Job Market Update: September 2016

Once more healthcare and business services support a large portion of increases. Other industries with large contribution include food services, drinking places and retail.


Click here to download our PDF version

According to the Bureau of Labor Statistics latest jobs report, the U.S. showed steady employment growth in the month of September. Compared to August’s numbers, September reports a moderate gain of 156,000 non-farm jobs. After holding steady for three months, the unemployment rate ticked up to 5.0%. Again, following the trend from last month, healthcare and professional and business services sectors keep providing the economy with the largest monthly gains. Other subsectors with substantial contributions include food services, drinking places, clothing and clothing accessories stores. As economic indicators go, this one emphasizes the health of the current employment situation.

The average hourly earnings is up 6 cents from $25.73 to $25.79. Average earnings have increased by 2.6% year-over-year.

Significant revisions were made to previous reports. Unfortunately, July’s employment growth projections were revised down from +275,000 to +252,000. However, August’s numbers rose from +151,000 to +167,000. All together, there is a difference of -7,000 jobs.

In Your Industry

September continues to trend up positively adding 156,000 jobs per month; averaging 178,000 month-over-month in 2016. Most industries experienced weak to moderate growth in September.

Construction grew moderately, adding 23,000 jobs in September. Top contributors to growth include Specialty trade contractors (+14,700), and Residential building (+7,900). What appears to be a trend, Commercial construction trended downward in September, while residential work went up.

Manufacturing continued to experience losses in September, losing 13,000 jobs. Nearly every subsector downsized. Transportation equipment (-4,200) and Food manufacturing (-4,300) represent the industry’s largest decreases.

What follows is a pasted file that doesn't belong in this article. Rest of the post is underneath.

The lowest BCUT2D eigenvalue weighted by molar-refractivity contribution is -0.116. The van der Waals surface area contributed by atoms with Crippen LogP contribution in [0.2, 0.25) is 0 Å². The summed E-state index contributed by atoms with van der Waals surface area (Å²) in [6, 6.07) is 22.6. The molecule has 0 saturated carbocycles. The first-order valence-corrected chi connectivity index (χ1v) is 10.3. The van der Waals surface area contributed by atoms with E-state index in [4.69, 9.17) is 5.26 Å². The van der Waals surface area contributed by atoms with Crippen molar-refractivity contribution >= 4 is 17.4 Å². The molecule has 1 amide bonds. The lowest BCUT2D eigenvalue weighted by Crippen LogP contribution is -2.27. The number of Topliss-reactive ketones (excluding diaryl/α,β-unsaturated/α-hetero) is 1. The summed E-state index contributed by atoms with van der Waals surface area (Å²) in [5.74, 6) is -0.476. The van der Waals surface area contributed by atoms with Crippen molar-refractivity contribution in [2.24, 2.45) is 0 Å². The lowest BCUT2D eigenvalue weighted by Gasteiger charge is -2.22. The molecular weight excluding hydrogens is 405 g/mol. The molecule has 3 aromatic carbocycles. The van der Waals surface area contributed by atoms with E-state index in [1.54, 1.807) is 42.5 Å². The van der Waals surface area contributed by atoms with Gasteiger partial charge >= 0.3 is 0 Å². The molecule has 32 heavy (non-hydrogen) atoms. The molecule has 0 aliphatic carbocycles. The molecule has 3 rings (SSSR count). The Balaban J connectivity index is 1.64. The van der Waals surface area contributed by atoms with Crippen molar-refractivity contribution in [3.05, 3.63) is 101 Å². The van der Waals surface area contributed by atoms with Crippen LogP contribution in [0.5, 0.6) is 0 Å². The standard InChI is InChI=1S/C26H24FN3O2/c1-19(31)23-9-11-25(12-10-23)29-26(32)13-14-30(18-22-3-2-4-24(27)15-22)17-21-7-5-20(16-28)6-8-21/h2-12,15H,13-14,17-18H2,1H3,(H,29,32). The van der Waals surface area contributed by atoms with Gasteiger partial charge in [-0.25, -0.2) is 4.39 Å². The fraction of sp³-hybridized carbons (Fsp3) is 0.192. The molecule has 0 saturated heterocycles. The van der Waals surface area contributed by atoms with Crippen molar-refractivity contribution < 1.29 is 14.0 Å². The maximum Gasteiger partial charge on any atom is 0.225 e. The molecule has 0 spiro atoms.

Retail trade grew moderately, adding 22,000 jobs in September. Nearly every subsector experienced some growth. Clothing and clothing accessories stores (+14,300), gasoline stations (+7,500) and Motor vehicle and parts dealers (+4,500) added the most jobs in September. That growth offsets small losses in some subsectors; including Building material and garden supply stores (-4,600), miscellaneous retailers (-3,100) and sporting goods, hobby, book, and music stores (-2,100).

Transportation and warehousing suffered losses in September (-9,000) that chip away at gains in August. The only subsectors that experienced the most gains in September were warehousing and storage (+5,300), support activities for transportation (+3,300) and couriers and messengers (+2,700).

Professional and business services continued its growth, adding 67,000 new jobs in September. Administrative and waste services (+34,000), Professional and technical services (+29,000) and management and technical consulting services (+15,900) added the most jobs in September.

Temporary help services saw a significant expansion of 23,200 jobs in September. It appears that companies are preparing for seasonal hiring during the holidays.

Education and health services increased by 29,000. Most of that growth occurred in Health care and social assistance. Ambulatory services added 23,900 new jobs while Hospital added 6,900. Surprisingly, social assistance downsized by -10,900, with child day care services being responsible for -10,300 positions.